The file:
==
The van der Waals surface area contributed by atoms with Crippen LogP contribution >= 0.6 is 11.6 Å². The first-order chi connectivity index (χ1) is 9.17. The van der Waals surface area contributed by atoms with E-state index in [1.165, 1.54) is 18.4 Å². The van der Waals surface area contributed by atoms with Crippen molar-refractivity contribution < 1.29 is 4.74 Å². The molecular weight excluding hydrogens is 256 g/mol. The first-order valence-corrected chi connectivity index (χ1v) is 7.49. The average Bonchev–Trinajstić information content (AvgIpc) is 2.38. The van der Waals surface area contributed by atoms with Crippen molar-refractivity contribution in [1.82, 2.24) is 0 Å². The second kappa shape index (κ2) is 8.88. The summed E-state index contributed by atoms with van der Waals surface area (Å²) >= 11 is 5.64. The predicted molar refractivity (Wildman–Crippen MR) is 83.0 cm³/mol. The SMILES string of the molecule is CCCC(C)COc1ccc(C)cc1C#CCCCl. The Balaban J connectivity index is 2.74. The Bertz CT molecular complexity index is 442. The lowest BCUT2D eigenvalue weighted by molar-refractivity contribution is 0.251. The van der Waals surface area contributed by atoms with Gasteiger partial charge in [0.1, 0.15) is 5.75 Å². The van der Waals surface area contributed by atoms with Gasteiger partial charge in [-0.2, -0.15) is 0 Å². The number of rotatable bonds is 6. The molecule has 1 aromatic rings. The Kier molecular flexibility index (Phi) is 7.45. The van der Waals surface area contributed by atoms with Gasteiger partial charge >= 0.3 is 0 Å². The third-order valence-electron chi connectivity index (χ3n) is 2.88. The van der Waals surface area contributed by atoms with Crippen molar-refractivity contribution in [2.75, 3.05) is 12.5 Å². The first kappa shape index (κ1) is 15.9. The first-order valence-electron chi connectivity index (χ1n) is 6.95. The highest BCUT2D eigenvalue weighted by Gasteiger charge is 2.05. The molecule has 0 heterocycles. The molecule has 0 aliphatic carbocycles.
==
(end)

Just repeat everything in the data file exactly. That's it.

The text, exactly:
The van der Waals surface area contributed by atoms with Crippen LogP contribution >= 0.6 is 11.6 Å². The first-order chi connectivity index (χ1) is 9.17. The van der Waals surface area contributed by atoms with E-state index in [1.165, 1.54) is 18.4 Å². The van der Waals surface area contributed by atoms with Crippen molar-refractivity contribution < 1.29 is 4.74 Å². The molecular weight excluding hydrogens is 256 g/mol. The first-order valence-corrected chi connectivity index (χ1v) is 7.49. The average Bonchev–Trinajstić information content (AvgIpc) is 2.38. The van der Waals surface area contributed by atoms with Crippen molar-refractivity contribution in [1.82, 2.24) is 0 Å². The second kappa shape index (κ2) is 8.88. The summed E-state index contributed by atoms with van der Waals surface area (Å²) >= 11 is 5.64. The predicted molar refractivity (Wildman–Crippen MR) is 83.0 cm³/mol. The SMILES string of the molecule is CCCC(C)COc1ccc(C)cc1C#CCCCl. The Balaban J connectivity index is 2.74. The Bertz CT molecular complexity index is 442. The lowest BCUT2D eigenvalue weighted by molar-refractivity contribution is 0.251. The van der Waals surface area contributed by atoms with Gasteiger partial charge in [0.1, 0.15) is 5.75 Å². The van der Waals surface area contributed by atoms with Gasteiger partial charge in [-0.2, -0.15) is 0 Å². The number of rotatable bonds is 6. The molecule has 1 aromatic rings. The Kier molecular flexibility index (Phi) is 7.45. The van der Waals surface area contributed by atoms with Gasteiger partial charge >= 0.3 is 0 Å². The third-order valence-electron chi connectivity index (χ3n) is 2.88. The van der Waals surface area contributed by atoms with Crippen molar-refractivity contribution in [2.75, 3.05) is 12.5 Å². The first kappa shape index (κ1) is 15.9. The first-order valence-electron chi connectivity index (χ1n) is 6.95. The highest BCUT2D eigenvalue weighted by Gasteiger charge is 2.05. The molecule has 0 heterocycles. The molecule has 0 aliphatic carbocycles.